How toy pianos went from child’s play into classical concert halls

TC-Toy-PianoA child’s toy may seem like an unlikely candidate for the classical concert hall. Around the world, however, thousands of musicians gather every year for festivals, conferences and concerts dedicated to the toy piano.

Exploring its sound, range, and playing technique, these composers and performers congregate to talk about latest developments in toy piano music and perform new pieces. Along with many festivals in the US and Germany, Italy and Korea have both held their first toy piano festival in recent years.

Pop artists such as Bruno Mars and groups such as Coldplay have brought a larger audience to what was once considered a niche and experimental use of the instrument. Search “toy piano” or “tiny piano” on Twitter or Facebook and you’ll find countless posts featuring performers and composers using or discussing the instrument.

Read more: Jamming with your toddler: how music trumps reading for childhood development

Serious music with a playful spin
Toy pianos, despite being designed and marketed to children and families, have been used for decades to write everything from concertos to pop songs. French composer Yann Tiersen used one prominently in his score to the 2001 film Amélie to represent the title character’s inner child.

Neil Diamond’s song, Shilo, is one of the earliest pop songs to feature toy piano (you can hear it in the bridge at about the 2:28 mark here).

And John Cage’s 1940s suite for toy piano, where he took all the seriousness of writing for the piano and put a playful spin on it, came at a crucial moment in the mid-20th century; hard borders of the musical arts, which reached a limit of seriousness in the 1920s and 1930s, had started to break down.

This mixing of traditional “high music” with artefacts that might be considered juvenile, populist, naff, or domestic, was becoming more common – and more exciting.

Play and experimentation
Toy pianos typically have a range of 12-36 keys, roughly one quarter the range of a full piano (though there are smaller and larger examples, too). These acoustic instruments are made from a wood or plastic frame. They produce a bell-like sound when a small hammer hits a tube or flat piece of metal inside.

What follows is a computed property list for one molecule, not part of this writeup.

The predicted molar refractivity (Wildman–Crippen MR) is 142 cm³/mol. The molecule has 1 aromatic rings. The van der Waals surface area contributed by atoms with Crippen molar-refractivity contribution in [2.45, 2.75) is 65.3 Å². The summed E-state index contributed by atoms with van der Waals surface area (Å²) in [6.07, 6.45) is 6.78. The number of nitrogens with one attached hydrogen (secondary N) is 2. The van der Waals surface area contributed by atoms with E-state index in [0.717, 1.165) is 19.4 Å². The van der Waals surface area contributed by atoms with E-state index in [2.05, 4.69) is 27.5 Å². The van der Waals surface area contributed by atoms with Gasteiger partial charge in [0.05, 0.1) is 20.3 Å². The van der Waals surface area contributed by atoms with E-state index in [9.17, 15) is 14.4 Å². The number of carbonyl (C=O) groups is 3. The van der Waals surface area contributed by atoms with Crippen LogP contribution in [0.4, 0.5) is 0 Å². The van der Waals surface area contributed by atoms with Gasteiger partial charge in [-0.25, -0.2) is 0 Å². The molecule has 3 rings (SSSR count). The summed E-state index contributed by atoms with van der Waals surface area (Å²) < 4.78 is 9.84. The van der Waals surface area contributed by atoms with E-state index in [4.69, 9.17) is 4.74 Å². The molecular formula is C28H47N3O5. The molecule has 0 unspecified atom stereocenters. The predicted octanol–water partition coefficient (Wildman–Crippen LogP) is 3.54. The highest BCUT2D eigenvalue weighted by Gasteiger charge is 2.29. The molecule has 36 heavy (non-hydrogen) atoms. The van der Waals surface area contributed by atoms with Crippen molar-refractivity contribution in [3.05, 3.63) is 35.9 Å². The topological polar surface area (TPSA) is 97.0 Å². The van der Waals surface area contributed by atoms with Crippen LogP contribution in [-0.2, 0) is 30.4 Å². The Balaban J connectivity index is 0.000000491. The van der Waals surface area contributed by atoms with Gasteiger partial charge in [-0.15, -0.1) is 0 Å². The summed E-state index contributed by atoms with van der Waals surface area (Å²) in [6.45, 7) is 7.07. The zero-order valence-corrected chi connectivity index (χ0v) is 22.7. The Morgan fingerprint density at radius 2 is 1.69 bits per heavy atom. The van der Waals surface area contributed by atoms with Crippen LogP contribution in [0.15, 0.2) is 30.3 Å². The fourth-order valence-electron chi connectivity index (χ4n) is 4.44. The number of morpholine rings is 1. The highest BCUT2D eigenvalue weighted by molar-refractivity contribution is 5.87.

Unlike a typical piano, toy pianos are rarely tuned to perfection and can sound a bit off to the ear but many can’t help but be charmed by their tiny size, variety of colours and quirky inconsistent plonking.

With its history and connection to ideas of childhood, this instrument is commonly used to musically convey a sense of innocence and nostalgia.

Traditionally, art music composition can be very prescriptive and confined. The traditional conservatorium or university composition class teaches the rules of writing – what you can and cannot do with an instrument – but something about the toy piano invites play and experimentation.

Every toy piano is different
Unlike many instruments used for composing, the toy piano is not standardised around the world. There are dozens of makers who use different techniques and different materials giving every toy piano a unique sound, range, and register. This makes writing music for the piano a bit random – but for many of us, therein lies the fun.

If you write a piece of music for the toy piano and if a performer in another part of the world has enough keys on their instrument, they can play your piece in their own special way. It’s like a singer using their own unique voice to cover a song.

The composer gives up some control, which contrasts sharply with romantic and and modernist-era ideas that positioned the composer as a genius whose works should never be altered.

Many composers end up collecting toy pianos, which gives them a variety of sounds to play with. Australian composer Elena Kats-Chernin became known as the toy piano lady at a Sydney toy store after buying eight in a row. I’m up to a modest five and am resisting buying my sixth.

Toy piano specialists are becoming more common as performers and composers in demand. Italian specialist Antonietta Loffredo has performed several times in Australia and released many recordings with the Australian art music label Wirripang. You can hear her recordings of works by Australian composers on Spotify here.

Margaret Leng Tan, a toy instrument virtuoso with many commissions and dedications to her name, was due to perform with toy piano at the Sydney Opera House this year but the concert was postponed due to COVID-19.

As Margaret Leng Tan herself puts it:

I remain wholeheartedly intrigued by the toy piano’s magical overtones, hypnotic charm, and not least, its off-key poignancy. In the words of author John David Morley, “Sound combed from the keys of a stairway ascending faintly into sleep”. My composer-friends were similarly beguiled and driven to frenzied heights of creativity by this modest little instrument.

Escaping a rigid world
Artists are always looking for new ways to challenge and surprise audiences. What is and isn’t accepted on the concert stage is constantly shifting and the rise of the toy piano suggests that we are ready to welcome new sounds and new instruments into the relatively closed world of classical music.

To many composers, the toy piano offers more than a symbolic representation of childhood – it provides an exciting escape from the strict and rigid world of formal contemporary art music.

Read more: From the First Fleet to Changi, Australia’s pianos have a long history

How toy pianos went from child’s play into classical concert halls
Paul Smith, Senior Lecturer in Music, University of New England

This article is republished from The Conversation under a Creative Commons license. Read the original article.

Image: Woman playing a toy piano (supplied)